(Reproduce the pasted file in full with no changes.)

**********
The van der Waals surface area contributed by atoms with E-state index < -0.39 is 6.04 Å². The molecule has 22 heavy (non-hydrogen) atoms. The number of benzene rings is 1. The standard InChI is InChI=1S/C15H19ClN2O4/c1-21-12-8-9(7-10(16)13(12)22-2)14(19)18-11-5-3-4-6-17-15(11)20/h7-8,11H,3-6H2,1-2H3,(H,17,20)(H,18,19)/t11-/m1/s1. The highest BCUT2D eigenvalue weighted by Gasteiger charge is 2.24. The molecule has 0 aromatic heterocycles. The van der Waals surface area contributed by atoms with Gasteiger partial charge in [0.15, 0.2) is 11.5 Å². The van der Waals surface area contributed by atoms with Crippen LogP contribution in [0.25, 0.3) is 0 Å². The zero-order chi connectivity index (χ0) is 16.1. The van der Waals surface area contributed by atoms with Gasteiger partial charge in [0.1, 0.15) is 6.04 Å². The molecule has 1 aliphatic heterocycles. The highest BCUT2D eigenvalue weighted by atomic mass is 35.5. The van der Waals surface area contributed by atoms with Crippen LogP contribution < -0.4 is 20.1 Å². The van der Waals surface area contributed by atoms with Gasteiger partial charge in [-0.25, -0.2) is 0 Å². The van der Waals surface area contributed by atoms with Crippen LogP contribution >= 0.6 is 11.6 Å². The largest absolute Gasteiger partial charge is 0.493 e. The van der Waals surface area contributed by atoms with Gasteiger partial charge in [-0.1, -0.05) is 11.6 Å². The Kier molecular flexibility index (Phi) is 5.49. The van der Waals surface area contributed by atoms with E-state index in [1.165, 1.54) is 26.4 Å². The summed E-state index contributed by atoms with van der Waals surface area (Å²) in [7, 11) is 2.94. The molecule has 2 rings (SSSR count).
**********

The van der Waals surface area contributed by atoms with E-state index < -0.39 is 6.04 Å². The molecule has 22 heavy (non-hydrogen) atoms. The number of benzene rings is 1. The standard InChI is InChI=1S/C15H19ClN2O4/c1-21-12-8-9(7-10(16)13(12)22-2)14(19)18-11-5-3-4-6-17-15(11)20/h7-8,11H,3-6H2,1-2H3,(H,17,20)(H,18,19)/t11-/m1/s1. The highest BCUT2D eigenvalue weighted by Gasteiger charge is 2.24. The molecule has 0 aromatic heterocycles. The van der Waals surface area contributed by atoms with Gasteiger partial charge in [0.15, 0.2) is 11.5 Å². The van der Waals surface area contributed by atoms with Crippen LogP contribution in [0.25, 0.3) is 0 Å². The zero-order chi connectivity index (χ0) is 16.1. The van der Waals surface area contributed by atoms with Gasteiger partial charge in [0.1, 0.15) is 6.04 Å². The molecule has 1 aliphatic heterocycles. The highest BCUT2D eigenvalue weighted by atomic mass is 35.5. The van der Waals surface area contributed by atoms with Crippen LogP contribution < -0.4 is 20.1 Å². The van der Waals surface area contributed by atoms with Gasteiger partial charge in [-0.25, -0.2) is 0 Å². The van der Waals surface area contributed by atoms with Crippen LogP contribution >= 0.6 is 11.6 Å². The largest absolute Gasteiger partial charge is 0.493 e. The van der Waals surface area contributed by atoms with Gasteiger partial charge in [-0.1, -0.05) is 11.6 Å². The Kier molecular flexibility index (Phi) is 5.49. The van der Waals surface area contributed by atoms with E-state index in [1.165, 1.54) is 26.4 Å². The summed E-state index contributed by atoms with van der Waals surface area (Å²) in [7, 11) is 2.94. The molecule has 2 rings (SSSR count).